Nocturnal Panic Attacks: What Causes Them?

Nocturnal Panic Attacks: What Causes Them?

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Last Updated on Aug 16, 2022

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    Does this ever happen with you, when you are on the verge of falling into a blissful land of dreams, your body jerks you up? And now you are unable or are too anxious to sleep back? 

    This isn't because of those extra cups of coffee or that unintentional noon nap. Instead, this happens when you are experiencing hypnic jerks. 

    A hypnic jerk is usually involuntary muscle contractions when you are falling asleep, but some part of your brain remains in the state of consciousness. A hypnic jerk is also called a "hypnagogic jerk" or "sleep starts." Although hypnic jerks are not a severe problem, they may occur once or multiple times; and can happen to anyone in their lifetime, at any age. However, they seem more common among adults.

    You might think that once you shut down your brain and rest, the stress may go away, but it might not be the case. This leads you to experience a nocturnal panic attack.

    Usually, panic attacks are sudden and happen when something triggers fear or distress. And those experiencing frequent nocturnal panic attacks may recognize the cause of stress from work, school, and college. But there might be many underlying leading causes for you to be jolting awake from sleep anxiety.

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    Symptoms Of Nocturnal Panic Attack

    A nocturnal panic attack or nighttime panic attack is when you are awoken from sleep anxiety

    When you are experiencing a nocturnal panic attack, a hypnotic jerk isn't the only movement you might feel. It can also be sweating, waking up gasping for breath, reoccurring dreams, or hallucinations like hearing snapping or banging sounds or other sensations on your body.

    And although the panic attack lasts for a few seconds, it may take a while for you to calm down and go back to sleep. And if you aren't able to connect the dots from stress to sleep, you may not understand the symptoms of your nighttime anxiety.

    Signs of a nocturnal panic attack may include,

    • Sweating
    • Trembling
    • Heavy breathing (hyperventilation) 
    • Shortness of breath
    • Sense of impending doom
    • Rapid heart rate
    • Chest pain
    • Chilling or hot flush
    • Lightheadedness
    • Nausea
    • Feeling choked or smothered 
    • Feeling as if falling to your death

    When the above symptoms occur while you wake up with a jerk or distortion, you will now be aware of what the problem may be. And might be able to deal with it accordingly.

    What Causes Nocturnal Panic Attack?

    Stress might be the leading cause of many major and minor deteriorations of health. Panic attacks are one of them; it doesn't matter if it's a daytime panic attack or a nocturnal panic attack. Unfortunately, people who suffer panic attacks usually mistake it for a heart attack.

    But, there might be many other causes that must be considered before jumping to conclusions.


    Many physical and psychological illnesses stem from your ancestors that you are now suffering from.

    Studies of psychiatric illness association revealed that about 43% of panic attack disorder is hereditary. Research funded by the (NIMH) National Institute of Mental Health shows that many mental disorders are caused by biological, environmental, psychological, and genetic characteristics.

    Chronic Physical Illness

    Chronic physical illnesses like diabetes, cancer, asthma, or other life-threatening diseases that may be managed but can't be cured cause significant stress on the mind and body.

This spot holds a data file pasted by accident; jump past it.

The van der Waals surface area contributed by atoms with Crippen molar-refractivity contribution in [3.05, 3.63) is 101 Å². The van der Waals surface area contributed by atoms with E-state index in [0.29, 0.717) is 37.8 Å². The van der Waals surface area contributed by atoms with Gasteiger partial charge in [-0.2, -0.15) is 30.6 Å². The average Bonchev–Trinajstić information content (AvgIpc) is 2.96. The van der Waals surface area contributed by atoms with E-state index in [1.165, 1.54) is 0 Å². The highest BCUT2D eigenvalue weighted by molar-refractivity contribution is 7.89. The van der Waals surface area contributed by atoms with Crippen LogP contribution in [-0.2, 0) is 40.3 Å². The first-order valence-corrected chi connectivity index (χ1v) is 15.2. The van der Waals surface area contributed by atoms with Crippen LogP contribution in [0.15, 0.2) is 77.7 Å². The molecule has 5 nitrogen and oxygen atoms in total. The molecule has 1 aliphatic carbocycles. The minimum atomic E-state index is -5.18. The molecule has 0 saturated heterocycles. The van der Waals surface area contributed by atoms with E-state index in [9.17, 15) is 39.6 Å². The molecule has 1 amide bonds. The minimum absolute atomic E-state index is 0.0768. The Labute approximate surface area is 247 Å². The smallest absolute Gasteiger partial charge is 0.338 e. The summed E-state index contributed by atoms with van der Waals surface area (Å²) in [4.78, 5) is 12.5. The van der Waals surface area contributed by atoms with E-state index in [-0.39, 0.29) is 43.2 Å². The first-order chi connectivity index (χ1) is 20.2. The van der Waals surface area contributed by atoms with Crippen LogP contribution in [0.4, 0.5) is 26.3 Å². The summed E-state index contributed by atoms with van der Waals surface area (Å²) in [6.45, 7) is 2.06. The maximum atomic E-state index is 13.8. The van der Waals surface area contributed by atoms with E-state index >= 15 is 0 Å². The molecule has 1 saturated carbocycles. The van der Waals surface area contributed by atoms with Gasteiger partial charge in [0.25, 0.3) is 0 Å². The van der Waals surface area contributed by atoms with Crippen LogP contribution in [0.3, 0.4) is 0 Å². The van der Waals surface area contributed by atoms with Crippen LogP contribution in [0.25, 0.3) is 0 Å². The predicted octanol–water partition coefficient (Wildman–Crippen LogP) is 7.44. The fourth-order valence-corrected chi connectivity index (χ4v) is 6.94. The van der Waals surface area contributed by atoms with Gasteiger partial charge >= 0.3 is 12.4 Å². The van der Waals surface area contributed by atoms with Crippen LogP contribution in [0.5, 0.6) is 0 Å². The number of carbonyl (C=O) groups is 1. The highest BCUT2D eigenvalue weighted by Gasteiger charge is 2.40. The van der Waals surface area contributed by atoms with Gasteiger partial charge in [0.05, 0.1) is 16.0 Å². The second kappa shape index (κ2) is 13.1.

Patients suffering from chronic diseases are constantly under intense stress and worry over everyday situations. The slight worrying and the minor episodes of panic attacks during daytime lead to you jolting awake from sleep in anxiety, a.k.a nocturnal panic attack.

    Significant Loss

    Environmental or eventual influences like traumatic events and losing an important figure or presence in life can also increase the prevalence of panic attacks. And then fear of panicking or traumatic nightmares may keep one from falling asleep.

    Side Effects of Medication 

    Some medications cause different side effects in different people. And feeling anxious and uncomfortable can be a side effect of one of the medicines that cure entirely other ailments. 

    Or it may be the reaction of the combination of food or beverages taken along with the pills. 

    For example, caffeine and sugar are the two major components that do not go with many medicines, and doctors would usually advise that one mustn't take them together.


    When a person is trying to withdraw from a toxic habit like alcohol or cigarettes; this

     can unintentionally lead to anxiety and panic attacks.

    Life-changing Events

    Say, you got a call from that one company or firm you wanted to deal with or had just experienced a terrible break-up, or when the doctor calls you and says the test results for so and so are out. 

    In situations like these, you hear people say, "Gosh, just the idea of it kept me awake and anxious all night…" or, "the sleep was hard for me…."

    It isn't because they were just excited or anxious, but because of the anxiousness due to the uncertainty of events. It is the unknown that bothers them. 

    Use of Certain Foods Like Cannabis or Coffee

    Uses of a particular food like a well-known and everyone's top beverage coffee, or any other caffeinated food or drinks, food additives, processed food, cannabis, fried food, sugar, etc., can be the main reason you cannot be able to fall asleep. 

    One study shows people who stopped taking caffeine or any of these substances six hours before bedtime still had trouble falling asleep.

    High sugar intake has been the lead cause of many major and minor physical and mental health issues like obesity, blood pressure, anxiety, etc.

    Social Phobias

    A strong urge to withdraw from your social circle and then circumstances forcing you back into that circle are the common telltale roots of anxiety and depression.

    For people with social anxiety, everyday interactions and the presence of strangers (or friends and relatives too sometimes) in the same room as themselves cause unreasonable fear and anxiety.